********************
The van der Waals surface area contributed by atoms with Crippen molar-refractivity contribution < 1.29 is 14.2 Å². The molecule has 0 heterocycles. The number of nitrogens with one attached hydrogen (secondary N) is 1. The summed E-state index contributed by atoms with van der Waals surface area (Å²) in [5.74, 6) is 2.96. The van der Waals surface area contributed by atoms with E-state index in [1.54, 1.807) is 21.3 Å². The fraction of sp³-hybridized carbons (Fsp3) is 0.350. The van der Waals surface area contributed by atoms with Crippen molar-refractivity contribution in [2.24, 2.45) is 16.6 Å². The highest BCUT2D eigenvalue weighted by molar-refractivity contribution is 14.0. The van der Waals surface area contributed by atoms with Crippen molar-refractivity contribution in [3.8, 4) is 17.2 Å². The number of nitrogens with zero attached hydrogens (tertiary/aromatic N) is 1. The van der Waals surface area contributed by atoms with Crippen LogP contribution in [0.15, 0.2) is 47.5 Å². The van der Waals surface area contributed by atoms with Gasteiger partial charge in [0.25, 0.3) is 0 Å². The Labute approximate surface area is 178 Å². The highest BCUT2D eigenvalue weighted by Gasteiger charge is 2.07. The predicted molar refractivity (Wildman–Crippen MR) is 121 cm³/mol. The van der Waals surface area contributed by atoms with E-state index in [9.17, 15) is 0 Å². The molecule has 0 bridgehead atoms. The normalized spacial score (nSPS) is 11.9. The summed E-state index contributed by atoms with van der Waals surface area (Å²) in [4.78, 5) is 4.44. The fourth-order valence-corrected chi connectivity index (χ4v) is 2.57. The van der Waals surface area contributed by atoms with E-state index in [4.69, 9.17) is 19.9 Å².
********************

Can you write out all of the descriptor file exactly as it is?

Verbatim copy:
The van der Waals surface area contributed by atoms with Crippen molar-refractivity contribution < 1.29 is 14.2 Å². The molecule has 0 heterocycles. The number of nitrogens with one attached hydrogen (secondary N) is 1. The summed E-state index contributed by atoms with van der Waals surface area (Å²) in [5.74, 6) is 2.96. The van der Waals surface area contributed by atoms with E-state index in [1.54, 1.807) is 21.3 Å². The fraction of sp³-hybridized carbons (Fsp3) is 0.350. The van der Waals surface area contributed by atoms with Crippen molar-refractivity contribution in [2.24, 2.45) is 16.6 Å². The highest BCUT2D eigenvalue weighted by molar-refractivity contribution is 14.0. The van der Waals surface area contributed by atoms with Crippen molar-refractivity contribution in [3.8, 4) is 17.2 Å². The number of nitrogens with zero attached hydrogens (tertiary/aromatic N) is 1. The van der Waals surface area contributed by atoms with Crippen LogP contribution in [0.15, 0.2) is 47.5 Å². The van der Waals surface area contributed by atoms with Gasteiger partial charge in [0.25, 0.3) is 0 Å². The Labute approximate surface area is 178 Å². The highest BCUT2D eigenvalue weighted by Gasteiger charge is 2.07. The predicted molar refractivity (Wildman–Crippen MR) is 121 cm³/mol. The van der Waals surface area contributed by atoms with E-state index in [9.17, 15) is 0 Å². The molecule has 0 bridgehead atoms. The normalized spacial score (nSPS) is 11.9. The summed E-state index contributed by atoms with van der Waals surface area (Å²) in [4.78, 5) is 4.44. The fourth-order valence-corrected chi connectivity index (χ4v) is 2.57. The van der Waals surface area contributed by atoms with E-state index in [4.69, 9.17) is 19.9 Å².